lunes, 18 de junio de 2018


As Christina Rossetti dramatises thrillingly in 'Goblin Market' (1862), her long, strange narrative poem, creatures from fairyland may appear and capture you with their queer irresistible gifts:

'“We must not look at goblin men, 
We must not buy their fruits: ...'

Her goblins are closer to Shakespeare's ambiguous fairies, Cobweb, Mustardseed, and Peaseblossom, than to that 'airy spirit' Ariel, and they're also given Bosch-like features, monstrous and metamorphic, furry and whiskered:

Curious Laura chose to linger 
Wondering at each merchant man. 
One had a cat’s face, 
One whisk’d a tail, 
One tramp’d at a rat’s pace, 
One crawl’d like a snail, 
One like a wombat prowl’d obtuse and furry, 
One like a ratel tumbled hurry skurry. 
She heard a voice like voice of doves 
Cooing all together: 
They sounded kind and full of loves 
In the pleasant weather. 

Laura gives a lock of her golden hair in exchange for the fruits the goblins are proffering; her sister Lizzie then has to place herself in grave danger, and wrestle with the 'queer little goblin men,' in order to bring Laura back from the dead. In many ways, the sisters double each other. The scholar of Victorian literature Isobel Armstrong has commented, 'this is the most dazzling of the era's fairy creations ... riddle-like poems of desire, exclusion, and painful lack--poems structured through subtle negative particles and subjunctives which disclose haunting hypothetical worlds.' The state of sexual enthrallment that Rossetti conjures (Laura 'Sucking ... sucked and sucked until her lips were sore...') transmutes into keyed-up faery imagery and hypnotic lullaby the poet's experience of young womens' ordeals, for Rossetti herself worked with unmarried women in Highgate penitentiary near her house and, like Lewis Carroll, campaigned against the exploitation of children.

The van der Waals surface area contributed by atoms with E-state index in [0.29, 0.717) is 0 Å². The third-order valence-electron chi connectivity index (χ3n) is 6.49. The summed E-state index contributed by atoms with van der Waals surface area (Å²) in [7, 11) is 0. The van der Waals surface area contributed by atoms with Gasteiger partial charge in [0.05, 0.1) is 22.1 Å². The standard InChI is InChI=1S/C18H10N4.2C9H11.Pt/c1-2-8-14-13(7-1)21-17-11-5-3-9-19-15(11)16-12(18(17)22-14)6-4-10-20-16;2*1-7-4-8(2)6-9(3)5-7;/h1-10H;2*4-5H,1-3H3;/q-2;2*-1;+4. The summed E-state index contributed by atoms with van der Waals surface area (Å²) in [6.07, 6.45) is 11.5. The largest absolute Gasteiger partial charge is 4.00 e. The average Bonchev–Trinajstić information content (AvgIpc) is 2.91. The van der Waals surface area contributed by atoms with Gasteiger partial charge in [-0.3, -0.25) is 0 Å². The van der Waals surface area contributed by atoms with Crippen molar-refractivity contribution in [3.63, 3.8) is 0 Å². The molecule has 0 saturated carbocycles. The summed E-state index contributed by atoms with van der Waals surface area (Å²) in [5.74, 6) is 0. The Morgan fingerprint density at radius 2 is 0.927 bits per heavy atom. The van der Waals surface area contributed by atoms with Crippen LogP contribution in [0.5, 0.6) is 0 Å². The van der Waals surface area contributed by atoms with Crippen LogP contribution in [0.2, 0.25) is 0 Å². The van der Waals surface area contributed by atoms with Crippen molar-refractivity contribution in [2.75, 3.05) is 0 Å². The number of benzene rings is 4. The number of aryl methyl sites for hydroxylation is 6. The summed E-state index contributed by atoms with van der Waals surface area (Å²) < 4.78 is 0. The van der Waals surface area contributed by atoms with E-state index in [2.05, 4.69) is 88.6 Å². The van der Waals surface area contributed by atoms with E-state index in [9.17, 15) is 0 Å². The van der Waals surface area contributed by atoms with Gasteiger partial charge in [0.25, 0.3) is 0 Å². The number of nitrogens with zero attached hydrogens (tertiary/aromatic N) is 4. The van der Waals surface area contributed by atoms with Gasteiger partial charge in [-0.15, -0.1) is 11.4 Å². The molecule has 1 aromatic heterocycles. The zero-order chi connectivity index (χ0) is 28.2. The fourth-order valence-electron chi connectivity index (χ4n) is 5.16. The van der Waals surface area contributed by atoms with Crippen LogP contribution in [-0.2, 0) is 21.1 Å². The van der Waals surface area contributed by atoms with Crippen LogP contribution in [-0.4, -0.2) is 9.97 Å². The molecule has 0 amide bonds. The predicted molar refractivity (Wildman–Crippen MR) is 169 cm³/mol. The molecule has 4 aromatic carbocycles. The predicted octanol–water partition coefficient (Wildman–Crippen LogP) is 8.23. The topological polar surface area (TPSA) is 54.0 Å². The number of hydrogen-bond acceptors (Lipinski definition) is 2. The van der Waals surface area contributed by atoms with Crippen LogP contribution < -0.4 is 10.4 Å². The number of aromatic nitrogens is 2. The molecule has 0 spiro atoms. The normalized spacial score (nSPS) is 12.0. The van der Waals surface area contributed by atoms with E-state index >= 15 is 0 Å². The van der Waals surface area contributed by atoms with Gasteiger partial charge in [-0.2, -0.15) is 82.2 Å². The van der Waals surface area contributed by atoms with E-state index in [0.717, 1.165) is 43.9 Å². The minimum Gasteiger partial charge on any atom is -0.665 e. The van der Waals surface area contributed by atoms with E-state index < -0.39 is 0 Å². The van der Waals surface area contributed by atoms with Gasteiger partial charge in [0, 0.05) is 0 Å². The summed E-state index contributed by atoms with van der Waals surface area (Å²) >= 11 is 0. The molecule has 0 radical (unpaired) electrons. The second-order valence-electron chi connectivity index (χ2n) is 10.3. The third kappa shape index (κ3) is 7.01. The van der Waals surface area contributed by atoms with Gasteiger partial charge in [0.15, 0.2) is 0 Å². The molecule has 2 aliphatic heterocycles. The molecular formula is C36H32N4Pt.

The poem is a characteristic story of faerie, an original invention inspired by folklore about faery abductions. It is a brilliant, perturbing, invented fairytale in verse which springs from principles laid down in the folkloric tradition about a possible otherworld nearby.
Christina Rossetti was also one of the Victorian writers who identified children as a special readership for fairytale and related material, [···]

(Marina Warner)

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